Explore 10 Abandoned Places Across Scotland

KelvingroveTunnel (Image: Abandoned Scotland)

When anyone mentions buildings in Scotland the first thoughts that I presume will cross your mind are the most popular tourist attractions such as Stirling or Edinburgh Castle. Many people that have visited these popular locations might have a romantic notion of well maintained buildings with a piper at the door belting out Flower of Scotland but this isn’t the case for every grand structure. There is a secret world of amazing forgotten architecture from derelict castles to whole islands that are lying vacant, slowly deteriorated by time and the elements.

Dalquharran Castle

Dalquharran Castle (Image: Abandoned Scotland)

Dalquharran Castle and its grounds are quite unique as there are two ruined castles within 300 metres of each other. The land, including the old castle, was purchased in the late 17th century but even at the time it was considered to be old fashioned and a new castle was designed and built by Robert Adam between 1785 and 1790. Dalquharran Castle has been extended to accommodate large families living there and was used as a school for the deaf during the Second World War. It wasn’t until the 1960s that the building was left abandoned, with the roof being removed to avoid taxation on the property. There have been several proposals for renovating the new castle but so far none have come to fruition.

Glenfarg Railway Tunnels

Glenfarg Tunnels (Image: Abandoned Scotland)

The Glenfarg railway tunnels were part of the Perth to Kinross line, which opened in 1890. Due to the terrain the North British Railway had to construct two tunnels within four miles of each other. The line was closed in 1970 due to large sections of the track-bed being required for the new M90 motorway route. The two abandoned railway tunnels are both very similar in length with the southern tunnel being 517 yards and the northern tunnel being 507 yards.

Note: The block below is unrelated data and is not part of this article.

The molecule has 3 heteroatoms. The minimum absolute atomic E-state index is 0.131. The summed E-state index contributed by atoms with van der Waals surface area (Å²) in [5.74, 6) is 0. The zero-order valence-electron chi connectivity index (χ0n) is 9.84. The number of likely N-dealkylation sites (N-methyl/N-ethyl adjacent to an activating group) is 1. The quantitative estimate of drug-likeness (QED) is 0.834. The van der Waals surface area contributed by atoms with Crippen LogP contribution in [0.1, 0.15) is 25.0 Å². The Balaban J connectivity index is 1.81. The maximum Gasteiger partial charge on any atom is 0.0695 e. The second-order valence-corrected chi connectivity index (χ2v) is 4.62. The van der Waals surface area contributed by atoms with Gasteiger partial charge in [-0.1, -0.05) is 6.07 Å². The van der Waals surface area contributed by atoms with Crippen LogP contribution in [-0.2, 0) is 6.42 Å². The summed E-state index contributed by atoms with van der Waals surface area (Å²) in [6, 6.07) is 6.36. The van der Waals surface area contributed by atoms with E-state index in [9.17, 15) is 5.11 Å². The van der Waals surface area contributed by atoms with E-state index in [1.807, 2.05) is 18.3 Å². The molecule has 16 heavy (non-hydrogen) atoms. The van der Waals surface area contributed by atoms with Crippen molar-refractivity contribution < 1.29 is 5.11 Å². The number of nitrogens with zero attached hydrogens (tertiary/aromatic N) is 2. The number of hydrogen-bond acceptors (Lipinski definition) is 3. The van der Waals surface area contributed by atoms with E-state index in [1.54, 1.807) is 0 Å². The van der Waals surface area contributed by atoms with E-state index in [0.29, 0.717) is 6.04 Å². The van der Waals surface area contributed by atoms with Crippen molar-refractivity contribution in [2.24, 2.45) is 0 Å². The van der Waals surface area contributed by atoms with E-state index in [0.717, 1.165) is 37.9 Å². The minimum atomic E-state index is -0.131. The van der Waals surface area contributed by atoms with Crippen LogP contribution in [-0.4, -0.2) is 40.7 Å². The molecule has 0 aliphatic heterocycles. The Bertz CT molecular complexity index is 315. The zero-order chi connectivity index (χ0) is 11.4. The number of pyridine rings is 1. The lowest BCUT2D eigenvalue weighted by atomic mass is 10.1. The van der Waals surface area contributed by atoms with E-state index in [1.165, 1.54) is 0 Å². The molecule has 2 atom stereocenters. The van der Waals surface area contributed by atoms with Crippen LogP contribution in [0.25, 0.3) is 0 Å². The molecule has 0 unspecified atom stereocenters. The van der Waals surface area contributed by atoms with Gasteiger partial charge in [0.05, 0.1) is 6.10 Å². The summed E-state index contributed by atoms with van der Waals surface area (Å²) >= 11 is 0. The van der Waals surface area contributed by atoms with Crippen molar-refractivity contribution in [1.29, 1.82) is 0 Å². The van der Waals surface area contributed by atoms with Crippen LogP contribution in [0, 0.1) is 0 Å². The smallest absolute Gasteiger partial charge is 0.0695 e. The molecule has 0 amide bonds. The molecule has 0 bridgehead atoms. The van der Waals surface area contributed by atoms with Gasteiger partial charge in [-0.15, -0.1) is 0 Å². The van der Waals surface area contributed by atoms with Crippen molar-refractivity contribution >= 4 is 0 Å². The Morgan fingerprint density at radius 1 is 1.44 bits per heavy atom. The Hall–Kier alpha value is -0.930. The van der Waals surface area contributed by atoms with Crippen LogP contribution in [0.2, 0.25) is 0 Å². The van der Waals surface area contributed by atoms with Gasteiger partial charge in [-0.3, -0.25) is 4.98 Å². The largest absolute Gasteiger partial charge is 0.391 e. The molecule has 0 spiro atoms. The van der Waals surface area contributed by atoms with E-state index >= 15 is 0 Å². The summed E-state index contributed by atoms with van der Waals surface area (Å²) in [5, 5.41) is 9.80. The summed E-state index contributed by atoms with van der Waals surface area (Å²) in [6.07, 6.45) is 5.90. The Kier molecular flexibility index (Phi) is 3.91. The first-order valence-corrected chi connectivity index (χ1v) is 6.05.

Polphail Village

Polphail Village is a very peculiar place, as it was redundant from the moment it was built and was never used for its intended purpose. Polphail was built in the early 1970s to provide accommodation for workers at a nearby oil platform construction yard in Portavadie, which never materialized. The ghost village has stood abandoned ever since, attracting urban explorers and graffiti artists alike. There have been murmurings that the village will be knocked down with residential accommodation built on the site. But with bats being its only current occupants, this proposal looks unlikely for the foreseeable future, due to the licensing being notoriously difficult to obtain for this protected animal.

Bangour Village Hospital

Bangour Village Hospital was formerly a psychiatric hospital which opened in 1904 and closed 100 years later in 2004. The hospital itself was designed off of a German built asylum named “Alt-Scherbitz” located in Schkeuditz, and was one of the first village-styled psychiatric hospitals in Scotland. At it’s peak it had everything you would expect from a fully functional small village with it’s own railway station, bakery and school. Bangour Village, located near Livingston, was requisitioned by the War Office during both world wars for use as an emergency hospital, before later reverting back to its original psychiatric purpose. The site itself consists of 13 A listed buildings preventing their demolition.

Interestingly, shortly after its closure it was used as a set for the 2005 film The Jacket starring Keira Knightley and Adrian Brody.

Hartwood Hospital

Hartwood Hospital (Image: Abandoned Scotland)

Hartwood Hospital is renowned for its imposing twin Victorian clock towers. The abandoned hospital itself was overseen by a Dr Archibald Campbell Clark, who was involved in the development of several modern psychiatric techniques that are still in use today. The hospital itself was another example of a village-based psychiatric hospital that was entirely self-sustaining. The institution finally closed in 1998 and was used as a TV studio by Lanarkshire Television until the company was shut down in 2002. In 2004 a major fire broke out, damaging much of the abandoned hospital building and preventing access to one of the clock towers.

ICI Nobel Ardeer

ICI Nobel Ardeer (Image: Abandoned Scotland)